Home > #OWS > Occupy Wall Street is one year old

Occupy Wall Street is one year old

September 15, 2012

It’s an exciting weekend here in New York: Monday is the one-year anniversary of the occupation of Zuccotti Park. And even though I didn’t know about the original occupation for a few days, when FogOfWar gave his first account of it here on mathbabe, and even though the Alternative Banking group didn’t start until October 19th, it still makes me super proud to think about how much impact the overall movement has had in a year.

Mind you, there are a couple of very worrying things, especially about this weekend. For example, the NYPD ultimately used paramilitary force to clear Zuccotti and they seem to continue to be overbearing in their methods now: they are working with the Zuccotti Park management company in unconstitutional ways and they have all sorts of checkpoints set up for the weekend.

I think I know why Bloomberg and other mayors are afraid of us. We are the only thing balancing the current regime, both sides of which are entirely bought by the financial lobbyists. Some people I’ve talked to, including my son, think Occupy should form a political party. I can see some interesting reasons for and against; I’ll follow up with a post with them soon.

I don’t think it’s a silly idea, in any case. In this article entitled “How the Occupy movement may yet lead America”, author Reihan Salam says:

One year on, the encampments that had sprung up in Lower Manhattan and in cities, college campuses and foreclosed homes across the country have for the most part been abandoned. And so at least some observers are inclined to think, or to hope, that the Occupy movement has been of little consequence. That would be a mistake. Occupy’s enduring significance lies not in the fact that some small number of direct actions continue under its banner, or that activists have made plans to commemorate “S17” in a series of new protests. Rather, Occupy succeeded in expanding the boundaries of our political conversation, creating new possibilities for the American left.

As our slow-motion economic crisis grinds on, it is worth asking: How might these possibilities be realized? For some, Occupy was a liberating experience of collective effervescence and of being one with a crowd. As one friend put it, it was “the unspeakable joy of taking to the streets, taking spaces, exploring new relations and environments” that resonated most. For others, it created a new sense of cross-class solidarity. Jeremy Kessler, a legal historian who covered the Occupy movement for the leftist literary journal N + 1 and the New Republic, senses that it has already shaped the political consciousness of younger left-liberals. “There is more skepticism towards the elite liberal consensus,” and so, “for instance, there is more support for the Chicago teachers union and more wariness towards anti-union reformers.” Ideological battle lines have in this sense grown sharper. Yet it is still not clear where Occupy, and the left, will go next.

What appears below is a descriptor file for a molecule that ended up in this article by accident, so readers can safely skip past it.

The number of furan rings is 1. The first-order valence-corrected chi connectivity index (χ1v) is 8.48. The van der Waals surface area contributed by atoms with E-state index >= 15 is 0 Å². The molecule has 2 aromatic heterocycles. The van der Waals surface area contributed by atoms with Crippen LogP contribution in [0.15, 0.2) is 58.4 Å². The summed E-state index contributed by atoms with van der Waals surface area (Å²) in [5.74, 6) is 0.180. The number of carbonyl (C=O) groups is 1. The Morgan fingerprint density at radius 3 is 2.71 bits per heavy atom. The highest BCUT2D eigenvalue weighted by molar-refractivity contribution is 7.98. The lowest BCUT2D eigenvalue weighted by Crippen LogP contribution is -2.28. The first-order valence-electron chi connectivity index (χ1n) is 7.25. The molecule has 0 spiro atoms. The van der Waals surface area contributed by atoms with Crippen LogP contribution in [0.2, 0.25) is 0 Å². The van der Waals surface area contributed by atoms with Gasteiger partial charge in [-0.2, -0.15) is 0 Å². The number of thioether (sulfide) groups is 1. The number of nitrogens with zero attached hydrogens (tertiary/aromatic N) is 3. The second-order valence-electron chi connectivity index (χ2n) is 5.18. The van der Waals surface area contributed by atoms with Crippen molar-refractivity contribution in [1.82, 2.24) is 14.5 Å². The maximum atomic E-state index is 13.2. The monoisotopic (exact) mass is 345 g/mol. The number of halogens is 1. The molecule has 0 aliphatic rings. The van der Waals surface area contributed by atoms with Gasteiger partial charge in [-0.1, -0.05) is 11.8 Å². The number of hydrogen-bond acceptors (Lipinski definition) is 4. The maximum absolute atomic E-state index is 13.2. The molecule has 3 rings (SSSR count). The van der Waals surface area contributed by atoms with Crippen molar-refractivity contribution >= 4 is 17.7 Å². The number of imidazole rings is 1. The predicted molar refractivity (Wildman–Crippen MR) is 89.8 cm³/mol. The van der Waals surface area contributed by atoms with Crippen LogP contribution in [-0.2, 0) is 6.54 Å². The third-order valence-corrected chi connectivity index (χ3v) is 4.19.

Hear, hear – well said, although I don’t think it’s necessarily “leftist” to want a system that’s not rigged. In any case, I consider it my job as an individual, and as a member of the Alternative Banking group, to add fuel to that fire of skepticism.

We need to know there’s a war going on, and it’s against us, and we’re losing. We are the 99%.

To that end, as I’ve announced before, we have created the 52 Shades of Greed card deck, which is fully funded and has a blurb in the New York Times‘s City Room.

Some of the higher cards from the illustrator Marc Scheff's anti-capitalist deck

Categories: #OWS
  1. September 15, 2012 at 11:16 am

    “Some people I’ve talked to, including my son, think Occupy should form a political party. I can see some interesting reasons for and against; I’ll follow up with a post with them soon.”

    Occupy Wall Street is a third party, like it or not.
    It is simply not organized yet with a specific action program.
    Should it declare a Manifesto, a platform, it will have a voice (vote) that would be recorded and heard around the world.